“My juice!” the superhero exclaimed, “My juice!” 

“I’m sorry,” the thing cried, “I’m sorry.” It wondered why the superhero was transporting sangria in such a way but figured it was not the time to ask, as the man fell to his knees and began to scrape what he could of the putrid substance back into the bin. The thing quietly squelched past him, leaving dark shoeprints on the soaked hallway floor that squeaked down the stairs and out the door. 

It emerged upon the carnival night. It threw a hood over its strange head and stuffed its long, distorted fingers into its pockets, scratching nervously at its wallet with unkempt nails. Those colorful characters hanging around the complex took indirect glances, side-eyed snapshots as to surmise what this figure was— but it was nothing. No one. For it had no face, no spine, no heart. 

It wandered the curious, colorful night in confusion. Aimless, disoriented, a scrap of plastic on the highway shoulder. It led itself to a short stone wall, jutting out from the side of a steep hill, bordering the main road. The wall propped up a shadow, under which the being curled down at the base and slumped over. Some loose strands of its wiry hair fell into the wet dirt and made jungle gyms for ants. Paying no mind to the company, it stared hard into the valley with its cold, uncanny eyes, looking for an answer it knew would not come. Listening to the songs of the night. The choruses of frogs, the crickets’ repeating refrain, the freaked-out fluttering of bats overhead. It was all music— the music of outsiders, the music of inhumans. It came from nowhere and was seemingly everywhere. And my, how diligent those singers were— singing even if no one was listening. And no one was listening, in a disheveled pile at the feet of a short wall under a werewolf’s moon.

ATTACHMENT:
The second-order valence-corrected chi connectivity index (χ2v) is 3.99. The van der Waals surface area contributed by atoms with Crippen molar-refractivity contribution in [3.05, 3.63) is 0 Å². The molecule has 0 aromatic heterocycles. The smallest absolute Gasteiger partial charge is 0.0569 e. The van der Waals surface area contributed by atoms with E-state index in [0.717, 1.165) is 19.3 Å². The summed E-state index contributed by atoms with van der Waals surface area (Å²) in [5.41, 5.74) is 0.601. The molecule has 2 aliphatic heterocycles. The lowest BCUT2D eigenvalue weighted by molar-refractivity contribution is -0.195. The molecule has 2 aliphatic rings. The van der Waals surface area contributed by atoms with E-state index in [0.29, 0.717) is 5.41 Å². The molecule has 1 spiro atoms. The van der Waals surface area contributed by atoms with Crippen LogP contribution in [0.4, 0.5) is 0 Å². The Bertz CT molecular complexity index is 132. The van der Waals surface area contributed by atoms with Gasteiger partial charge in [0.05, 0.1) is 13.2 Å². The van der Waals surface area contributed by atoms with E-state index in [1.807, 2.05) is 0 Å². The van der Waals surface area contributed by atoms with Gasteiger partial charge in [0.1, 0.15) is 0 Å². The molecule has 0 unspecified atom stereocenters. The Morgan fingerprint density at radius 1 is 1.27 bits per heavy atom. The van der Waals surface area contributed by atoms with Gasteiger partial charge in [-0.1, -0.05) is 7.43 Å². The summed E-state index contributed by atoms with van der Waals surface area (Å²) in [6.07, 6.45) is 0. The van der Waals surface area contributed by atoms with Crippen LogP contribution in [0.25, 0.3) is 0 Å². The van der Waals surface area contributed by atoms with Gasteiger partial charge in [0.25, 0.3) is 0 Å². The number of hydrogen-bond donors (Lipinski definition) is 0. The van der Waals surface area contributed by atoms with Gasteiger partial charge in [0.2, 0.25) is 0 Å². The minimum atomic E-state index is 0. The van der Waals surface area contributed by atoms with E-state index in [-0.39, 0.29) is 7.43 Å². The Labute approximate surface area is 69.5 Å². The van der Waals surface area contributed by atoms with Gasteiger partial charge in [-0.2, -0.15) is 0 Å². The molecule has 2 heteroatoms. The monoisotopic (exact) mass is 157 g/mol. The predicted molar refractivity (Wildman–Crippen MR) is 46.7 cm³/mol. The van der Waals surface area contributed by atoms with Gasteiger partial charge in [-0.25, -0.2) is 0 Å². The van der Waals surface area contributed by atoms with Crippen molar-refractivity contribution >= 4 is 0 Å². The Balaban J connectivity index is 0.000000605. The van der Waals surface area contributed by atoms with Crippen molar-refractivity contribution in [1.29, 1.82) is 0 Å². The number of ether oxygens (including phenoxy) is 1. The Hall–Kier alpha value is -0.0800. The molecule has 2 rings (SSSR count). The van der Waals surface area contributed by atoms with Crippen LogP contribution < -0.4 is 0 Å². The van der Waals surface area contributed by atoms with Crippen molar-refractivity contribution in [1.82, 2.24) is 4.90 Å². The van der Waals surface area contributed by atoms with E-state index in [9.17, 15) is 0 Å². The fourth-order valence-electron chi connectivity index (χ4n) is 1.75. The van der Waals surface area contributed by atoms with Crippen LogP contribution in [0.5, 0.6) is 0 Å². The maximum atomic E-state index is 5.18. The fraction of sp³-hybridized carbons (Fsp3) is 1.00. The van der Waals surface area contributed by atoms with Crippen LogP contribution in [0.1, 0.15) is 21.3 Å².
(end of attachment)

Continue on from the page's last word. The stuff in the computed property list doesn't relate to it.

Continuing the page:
It felt the warmth first. An artificial warmth, the kind a radiator gives off. A poisonous, electrical heat you could almost choke on. It lurched upright in a panic. Strands of hair began to rise as though afflicted by static electricity, outstretching like arms inviting a hug. The ants who played upon them suddenly lifted off into the air before burning up in quick blue flickers. Worms and beetles were pulled from the grass by invisible hands and fried to a crisp in a matter of seconds as they floated toward the teething stars. That’s when it noticed the darkness. A patch of sky where there were no stars, an unnatural obstruction. It was like a shard of the sky had shattered, fallen out. Then, there was the light. A glowing blue beam quickly erected itself from nothing around the figure. Patches of grass evaporated and the bricks on the wall began to blacken and char. It tried to stand but quickly found itself blind, unable to move. Soon the Earth faded, and its body was enveloped the glazing heat, where it kissed the sun. 

* * * 

It awoke to the sensation of cold water. It did not open its eyes, paralyzed in shock. Perhaps, this was a nightmare, and upon opening its eyes, it would be returned to the hard springs of its mattress. Its eyes creaked open like heavy coffin doors, and everything was white. They hovered in the center of a pure, heavenly white room, restrained. Held by unseen forces, strange invisible hands, floating in a tank of nothing. Against the white void its hands, legs, all areas of flesh that were once gray were now blue and glowing like the light that had bombarded it. It shone through the holes where its clothes had burned away in the heat, the tattering of a hoodie and sweatpants. It could hear what sounded like the whirring of machines in another room, perhaps on another floor. It thought it was dead, commuted to purgatory, before a sharp crushed static pierced through a small speaker in the ceiling, interrupting the distant hum and the thoughts of death.